Exclusive: Libya's Ghanem may be on secret mission for Gaddafi

LONDON Tue May 24, 2011 7:00am EDT

Shokri Ghanem, chairman of Libya's National Oil Corporation (NOC), holds a news conference in Tripoli March 19, 2011. REUTERS/Ismail Zitouny

Shokri Ghanem, chairman of Libya's National Oil Corporation (NOC), holds a news conference in Tripoli March 19, 2011.

Credit: Reuters/Ismail Zitouny

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LONDON (Reuters) - Top Libyan oil official Shokri Ghanem has not defected, contrary to widespread reports, and is secretly working for Muammar Gaddafi to maintain ties with big oil companies, sources at western firms said.

A Libyan opposition source and a source at a major international oil company said Ghanem, one of the most senior figures in Gaddafi's government, had invited representatives of oil companies to meet him last week in Tunisia, to discuss oil contracts.

"There were some invitations or advances but we did not accept," said the source at a western oil company. "He was holding court in some form."

A third source, at another western oil company, with operations in Libya, said the reports that Ghanem had deserted were incorrect.

"It is completely false that Shokri Ghanem is no longer working for Gaddafi's government," the source said.

Ghanem himself could not be contacted to comment.

Companies have been unable to conduct operations in Libya due to the uprising against the regime and military strikes by western powers, which means they are not in compliance with the obligations in their contracts.

Ghanem wanted to reassure the groups that contracts would not be voided because of this, and would be respected in future, the opposition source said.

This waiver could allow companies to return quickly to Libya, which is reliant on oil revenues, should Gaddafi re-establish control and have international sanctions lifted.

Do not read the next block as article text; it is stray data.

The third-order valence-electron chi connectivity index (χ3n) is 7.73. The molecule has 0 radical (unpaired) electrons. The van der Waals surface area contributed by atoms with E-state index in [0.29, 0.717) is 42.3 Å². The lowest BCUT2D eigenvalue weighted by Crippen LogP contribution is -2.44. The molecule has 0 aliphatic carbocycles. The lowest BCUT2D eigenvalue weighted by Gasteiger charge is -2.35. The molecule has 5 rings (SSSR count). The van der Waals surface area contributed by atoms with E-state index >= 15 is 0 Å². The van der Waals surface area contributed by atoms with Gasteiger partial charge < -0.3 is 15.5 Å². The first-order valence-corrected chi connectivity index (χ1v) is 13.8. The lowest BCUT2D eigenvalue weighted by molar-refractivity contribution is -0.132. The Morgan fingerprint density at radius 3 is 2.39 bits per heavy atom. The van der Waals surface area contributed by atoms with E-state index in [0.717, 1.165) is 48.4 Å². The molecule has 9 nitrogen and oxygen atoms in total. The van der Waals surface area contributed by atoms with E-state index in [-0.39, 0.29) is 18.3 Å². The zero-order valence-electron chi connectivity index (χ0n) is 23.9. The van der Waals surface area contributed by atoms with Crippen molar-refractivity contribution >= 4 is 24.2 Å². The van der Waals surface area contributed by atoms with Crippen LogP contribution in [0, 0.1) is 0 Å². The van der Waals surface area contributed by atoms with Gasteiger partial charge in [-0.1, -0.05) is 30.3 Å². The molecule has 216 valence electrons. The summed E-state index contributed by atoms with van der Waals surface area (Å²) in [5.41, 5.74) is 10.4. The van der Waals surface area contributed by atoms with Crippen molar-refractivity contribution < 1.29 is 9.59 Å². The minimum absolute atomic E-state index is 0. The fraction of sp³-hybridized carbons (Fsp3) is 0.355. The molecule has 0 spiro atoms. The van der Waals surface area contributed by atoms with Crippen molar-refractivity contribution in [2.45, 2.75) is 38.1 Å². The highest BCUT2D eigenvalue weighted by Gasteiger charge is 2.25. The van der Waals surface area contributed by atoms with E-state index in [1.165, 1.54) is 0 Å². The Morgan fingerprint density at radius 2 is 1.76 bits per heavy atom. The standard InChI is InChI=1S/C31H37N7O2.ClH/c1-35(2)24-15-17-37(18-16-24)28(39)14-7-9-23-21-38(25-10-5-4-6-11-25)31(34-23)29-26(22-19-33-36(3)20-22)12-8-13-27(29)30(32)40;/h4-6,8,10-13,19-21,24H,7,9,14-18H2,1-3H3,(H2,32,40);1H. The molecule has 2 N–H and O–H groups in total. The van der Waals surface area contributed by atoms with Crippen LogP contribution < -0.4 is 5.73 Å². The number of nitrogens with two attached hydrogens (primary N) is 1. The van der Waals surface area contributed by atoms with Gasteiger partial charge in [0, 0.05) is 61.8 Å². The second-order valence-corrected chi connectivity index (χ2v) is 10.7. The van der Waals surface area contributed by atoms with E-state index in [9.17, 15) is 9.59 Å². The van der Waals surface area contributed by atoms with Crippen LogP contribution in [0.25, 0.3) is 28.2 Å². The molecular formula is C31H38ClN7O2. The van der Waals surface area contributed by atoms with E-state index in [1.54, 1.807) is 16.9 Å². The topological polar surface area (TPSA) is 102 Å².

Were the western oil companies to stay away from Libya for a protracted period, the country would struggle to rebuild production, which has been cut to a trickle by the violence.

Libya's government said last Thursday that Ghanem had not defected and was instead on an official visit to Tunisia and some European countries to " continue his work."

However, Tunisian Foreign Minister Mouldi Kefi said on Monday he believed Ghanem was no longer working for Gaddafi's government and was staying in a hotel on the small southern island of Djerba off Tunisia. Big investors in Libya include Royal Dutch Shell Plc (RDSa.L), France's Total (TOTF.PA), BP Plc (BP.L), Norway's Statoil (STL.OL) and Austria's OMV (OMVV.VI).

Sources at those companies said their representatives had not recently met Ghanem.

(Editing by Richard Mably and Anthony Barker)

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Comments (4)
Verpoly wrote:
It’s doubtful if Gaddafi still maintains any chips on the table to bargain with oil giants which are ready to switch dealing with the transitional government in Bengazi. Now Tripoli is surrounded by rebels and oil ports are mostly secured, controlled by them. Gaddafi cannot even supply enough fuel to his troops, let alone foreign shipments. His move is simply unrealistic.

May 24, 2011 12:31pm EDT  --  Report as abuse
JoeAtLowell wrote:
Netanyahu again voiced his opposition to a planned bid by the Palestinians to seek U.N. recognition of statehood in September in the absence of peace talks.
“Peace cannot be imposed. It must be negotiated,” he said.

May 24, 2011 1:57pm EDT  --  Report as abuse
mikemm wrote:
Gaddafi might be closer to stepping down (which could mean leaving, or more likely holding free elections, or both, but with some amnesty in the deal). That’s the only bargaining chip he really has. Oil companies are only interested in who will be the one in power. A peaceful transition with a significant payment to him of “admistrative costs” could guarantee who would control the oil rights and to negotiate with, which is very valuable to the oil companies.
Oil companies can’t negotiate terms directly, but they have more than enough pull with major nations to still pull it off.
It’s a sad verification that corporations really do run the world politicaly trumping both democracies and other forms of government. George Orwell definitely called that one right.

May 25, 2011 9:24am EDT  --  Report as abuse
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